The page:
A Data Management Platform can build and extend audiences for digital advertising campaigns to be executed on programmatic and other platforms. Data management platforms ingest deidentified* data from multiple different sources (including internal CRM systems and external data vendors), normalize and configure it, and make it available to marketers to build segments and targets for activation in online advertising campaigns, personalization and measurement. While this can support activation for digital advertising, it is not optimal for a wider range of use cases.
“A customer data platform is a marketer-managed system that creates a persistent, unified customer database that is accessible to other systems.” In addition, “a CDP ingests customer-related data from multiple source systems, cleans and unifies it to create a single customer view, and makes it available for other marketing systems to use.”* This category of solution suggests the ability to handle many of the tasks of data unification, but CDP vendors come from a wide-ranging spectrum of capabilities, with varying degrees of maturity. This creates the challenge of assessing whether a CDP can address all of the target use cases and manage challenges of scale and privacy-compliance.
A tag management system is designed to help manage the lifecycle of e-marketing tags (sometimes referred to as tracking pixels or web beacons), which are used to integrate third-party software into digital properties. This system typically works primarily with cookie/mobile device ids. Tag management systems often address the concept of a data layer but do this at the browser level. While the ability to capture and optimize data collection at the browser data layer is important, it doesn’t address all needs of marketers in unifying data for omnichannel engagement and measurement.
Marketing technology leaders need a clear strategy for managing these various solutions and an approach that stitches these various application together and their other key customer data assets leveraging a foundational, unified data layer that enables maximum agility and dexterity in orchestrating identity. All stakeholders, from a brand’s marketing team, to their agency partners and the platform and publishing partners with whom they collaborate, need the guidance and enabling technology to enable a truly integrated marketing ecosystem to drive the best experiences across all channels.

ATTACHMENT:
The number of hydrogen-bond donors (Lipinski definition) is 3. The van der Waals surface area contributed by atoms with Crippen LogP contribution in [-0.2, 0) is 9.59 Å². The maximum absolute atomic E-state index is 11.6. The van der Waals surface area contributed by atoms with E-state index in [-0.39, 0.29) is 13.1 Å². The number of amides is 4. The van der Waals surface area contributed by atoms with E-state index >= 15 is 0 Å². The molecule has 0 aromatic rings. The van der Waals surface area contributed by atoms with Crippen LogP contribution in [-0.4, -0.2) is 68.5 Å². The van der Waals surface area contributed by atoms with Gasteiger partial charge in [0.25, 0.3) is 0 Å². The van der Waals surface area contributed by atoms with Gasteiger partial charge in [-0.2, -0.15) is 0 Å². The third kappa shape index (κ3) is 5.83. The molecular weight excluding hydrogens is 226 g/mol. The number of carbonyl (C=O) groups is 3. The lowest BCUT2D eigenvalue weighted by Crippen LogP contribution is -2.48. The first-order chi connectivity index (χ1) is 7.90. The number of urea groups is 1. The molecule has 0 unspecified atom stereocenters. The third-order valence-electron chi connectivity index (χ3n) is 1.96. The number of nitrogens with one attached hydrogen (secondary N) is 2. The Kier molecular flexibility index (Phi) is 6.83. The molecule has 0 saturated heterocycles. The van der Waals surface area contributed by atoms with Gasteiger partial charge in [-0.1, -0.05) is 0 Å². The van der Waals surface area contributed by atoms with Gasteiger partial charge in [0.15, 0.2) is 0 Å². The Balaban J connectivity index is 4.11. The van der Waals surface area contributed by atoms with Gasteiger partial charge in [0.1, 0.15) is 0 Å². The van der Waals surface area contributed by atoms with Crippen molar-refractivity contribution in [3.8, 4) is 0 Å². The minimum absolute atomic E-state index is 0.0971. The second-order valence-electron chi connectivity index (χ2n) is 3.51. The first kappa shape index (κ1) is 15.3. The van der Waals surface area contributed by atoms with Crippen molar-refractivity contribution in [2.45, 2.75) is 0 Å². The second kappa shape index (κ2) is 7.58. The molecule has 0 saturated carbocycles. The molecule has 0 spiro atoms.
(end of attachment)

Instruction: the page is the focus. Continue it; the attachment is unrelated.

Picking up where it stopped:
Brands must account for a host of wide-ranging and critical requirements to ensure proper data unification and identity management. These requirements include data ingestion across dozens of file types and structures, privacy compliance and ethical use of the data across all of the integrated platforms and customer touchpoints. Data must be properly ingested into an underlying framework that accounts for proper data lineage, with tagging and permission controls on data sources and their uses. And all data and identity information must be accurately linked together, enhanced with additional 1st, 2nd and 3rd party insights, properly scored and segmented, so that it can be activated in a method that enables the process to repeat itself while constantly learning to produce accurate insights that inform all of a marketer’s actions.
Single MarTech and AdTech solutions, used or connected independently, are not the panacea. Why? Adding another data puddle to the overwhelming set of data systems you already have doesn’t unify your audiences or insights. Disconnected data, applications, channels and teams mean disconnected customer experience. Creating a connected and personalized omnichannel customer experience requires a unified data layer approach.
* “Customer Data Platform Basics”, Customer Data Platform Institute, 2017